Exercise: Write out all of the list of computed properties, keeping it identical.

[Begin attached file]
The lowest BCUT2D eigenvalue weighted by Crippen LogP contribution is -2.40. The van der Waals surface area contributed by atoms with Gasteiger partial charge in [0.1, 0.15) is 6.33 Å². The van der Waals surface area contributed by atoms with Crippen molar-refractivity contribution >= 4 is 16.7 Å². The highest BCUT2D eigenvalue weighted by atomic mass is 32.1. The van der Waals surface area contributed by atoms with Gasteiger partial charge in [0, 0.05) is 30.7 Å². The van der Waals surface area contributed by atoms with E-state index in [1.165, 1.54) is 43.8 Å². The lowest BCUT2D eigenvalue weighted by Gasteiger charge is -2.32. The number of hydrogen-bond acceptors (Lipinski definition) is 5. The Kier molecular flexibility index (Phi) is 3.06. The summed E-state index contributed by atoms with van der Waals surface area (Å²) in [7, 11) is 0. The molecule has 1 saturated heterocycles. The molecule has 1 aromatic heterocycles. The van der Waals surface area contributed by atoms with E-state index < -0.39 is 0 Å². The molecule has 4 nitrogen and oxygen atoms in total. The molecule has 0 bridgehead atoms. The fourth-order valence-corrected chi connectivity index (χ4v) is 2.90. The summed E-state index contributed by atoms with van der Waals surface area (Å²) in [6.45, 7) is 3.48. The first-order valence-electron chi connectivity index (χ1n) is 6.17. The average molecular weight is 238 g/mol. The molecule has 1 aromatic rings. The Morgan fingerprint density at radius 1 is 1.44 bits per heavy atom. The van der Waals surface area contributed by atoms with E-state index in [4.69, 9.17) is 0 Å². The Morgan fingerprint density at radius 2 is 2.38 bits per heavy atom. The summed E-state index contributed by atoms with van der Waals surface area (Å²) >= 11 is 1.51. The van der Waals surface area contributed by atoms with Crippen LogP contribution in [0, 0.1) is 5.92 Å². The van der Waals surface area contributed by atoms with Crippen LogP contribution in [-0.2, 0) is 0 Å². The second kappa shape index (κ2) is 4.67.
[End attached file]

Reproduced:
The lowest BCUT2D eigenvalue weighted by Crippen LogP contribution is -2.40. The van der Waals surface area contributed by atoms with Gasteiger partial charge in [0.1, 0.15) is 6.33 Å². The van der Waals surface area contributed by atoms with Crippen molar-refractivity contribution >= 4 is 16.7 Å². The highest BCUT2D eigenvalue weighted by atomic mass is 32.1. The van der Waals surface area contributed by atoms with Gasteiger partial charge in [0, 0.05) is 30.7 Å². The van der Waals surface area contributed by atoms with E-state index in [1.165, 1.54) is 43.8 Å². The lowest BCUT2D eigenvalue weighted by Gasteiger charge is -2.32. The number of hydrogen-bond acceptors (Lipinski definition) is 5. The Kier molecular flexibility index (Phi) is 3.06. The summed E-state index contributed by atoms with van der Waals surface area (Å²) in [7, 11) is 0. The molecule has 1 saturated heterocycles. The molecule has 1 aromatic heterocycles. The van der Waals surface area contributed by atoms with E-state index < -0.39 is 0 Å². The molecule has 4 nitrogen and oxygen atoms in total. The molecule has 0 bridgehead atoms. The fourth-order valence-corrected chi connectivity index (χ4v) is 2.90. The summed E-state index contributed by atoms with van der Waals surface area (Å²) in [6.45, 7) is 3.48. The first-order valence-electron chi connectivity index (χ1n) is 6.17. The average molecular weight is 238 g/mol. The molecule has 1 aromatic rings. The Morgan fingerprint density at radius 1 is 1.44 bits per heavy atom. The van der Waals surface area contributed by atoms with E-state index in [4.69, 9.17) is 0 Å². The Morgan fingerprint density at radius 2 is 2.38 bits per heavy atom. The summed E-state index contributed by atoms with van der Waals surface area (Å²) >= 11 is 1.51. The van der Waals surface area contributed by atoms with Crippen LogP contribution in [0, 0.1) is 5.92 Å². The van der Waals surface area contributed by atoms with Crippen LogP contribution in [-0.2, 0) is 0 Å². The second kappa shape index (κ2) is 4.67.